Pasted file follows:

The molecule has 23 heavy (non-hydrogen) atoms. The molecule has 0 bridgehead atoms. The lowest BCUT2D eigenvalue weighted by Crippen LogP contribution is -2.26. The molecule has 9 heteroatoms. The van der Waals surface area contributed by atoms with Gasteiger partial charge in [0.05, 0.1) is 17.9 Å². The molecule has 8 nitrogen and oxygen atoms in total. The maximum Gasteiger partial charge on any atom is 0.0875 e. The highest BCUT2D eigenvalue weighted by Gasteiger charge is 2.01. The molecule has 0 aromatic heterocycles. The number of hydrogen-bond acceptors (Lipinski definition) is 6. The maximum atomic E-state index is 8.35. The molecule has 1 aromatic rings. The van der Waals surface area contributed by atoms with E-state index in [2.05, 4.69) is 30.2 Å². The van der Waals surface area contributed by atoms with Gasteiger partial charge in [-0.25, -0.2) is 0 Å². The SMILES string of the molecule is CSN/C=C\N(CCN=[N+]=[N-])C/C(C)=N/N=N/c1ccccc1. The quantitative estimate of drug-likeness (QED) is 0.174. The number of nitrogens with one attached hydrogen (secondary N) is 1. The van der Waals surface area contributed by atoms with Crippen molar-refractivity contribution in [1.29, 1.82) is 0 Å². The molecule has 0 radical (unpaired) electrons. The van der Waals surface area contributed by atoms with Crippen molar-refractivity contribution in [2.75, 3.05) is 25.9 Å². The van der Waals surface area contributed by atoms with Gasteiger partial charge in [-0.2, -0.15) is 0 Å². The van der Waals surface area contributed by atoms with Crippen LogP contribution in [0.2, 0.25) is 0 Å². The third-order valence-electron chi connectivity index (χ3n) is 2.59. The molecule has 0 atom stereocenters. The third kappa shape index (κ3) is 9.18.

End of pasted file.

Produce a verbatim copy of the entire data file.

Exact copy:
The molecule has 23 heavy (non-hydrogen) atoms. The molecule has 0 bridgehead atoms. The lowest BCUT2D eigenvalue weighted by Crippen LogP contribution is -2.26. The molecule has 9 heteroatoms. The van der Waals surface area contributed by atoms with Gasteiger partial charge in [0.05, 0.1) is 17.9 Å². The molecule has 8 nitrogen and oxygen atoms in total. The maximum Gasteiger partial charge on any atom is 0.0875 e. The highest BCUT2D eigenvalue weighted by Gasteiger charge is 2.01. The molecule has 0 aromatic heterocycles. The number of hydrogen-bond acceptors (Lipinski definition) is 6. The maximum atomic E-state index is 8.35. The molecule has 1 aromatic rings. The van der Waals surface area contributed by atoms with E-state index in [2.05, 4.69) is 30.2 Å². The van der Waals surface area contributed by atoms with Gasteiger partial charge in [-0.25, -0.2) is 0 Å². The SMILES string of the molecule is CSN/C=C\N(CCN=[N+]=[N-])C/C(C)=N/N=N/c1ccccc1. The quantitative estimate of drug-likeness (QED) is 0.174. The number of nitrogens with one attached hydrogen (secondary N) is 1. The van der Waals surface area contributed by atoms with Crippen molar-refractivity contribution in [1.29, 1.82) is 0 Å². The molecule has 0 radical (unpaired) electrons. The van der Waals surface area contributed by atoms with Crippen molar-refractivity contribution in [2.75, 3.05) is 25.9 Å². The van der Waals surface area contributed by atoms with Gasteiger partial charge in [-0.2, -0.15) is 0 Å². The van der Waals surface area contributed by atoms with Crippen LogP contribution in [0.2, 0.25) is 0 Å². The third-order valence-electron chi connectivity index (χ3n) is 2.59. The molecule has 0 atom stereocenters. The third kappa shape index (κ3) is 9.18.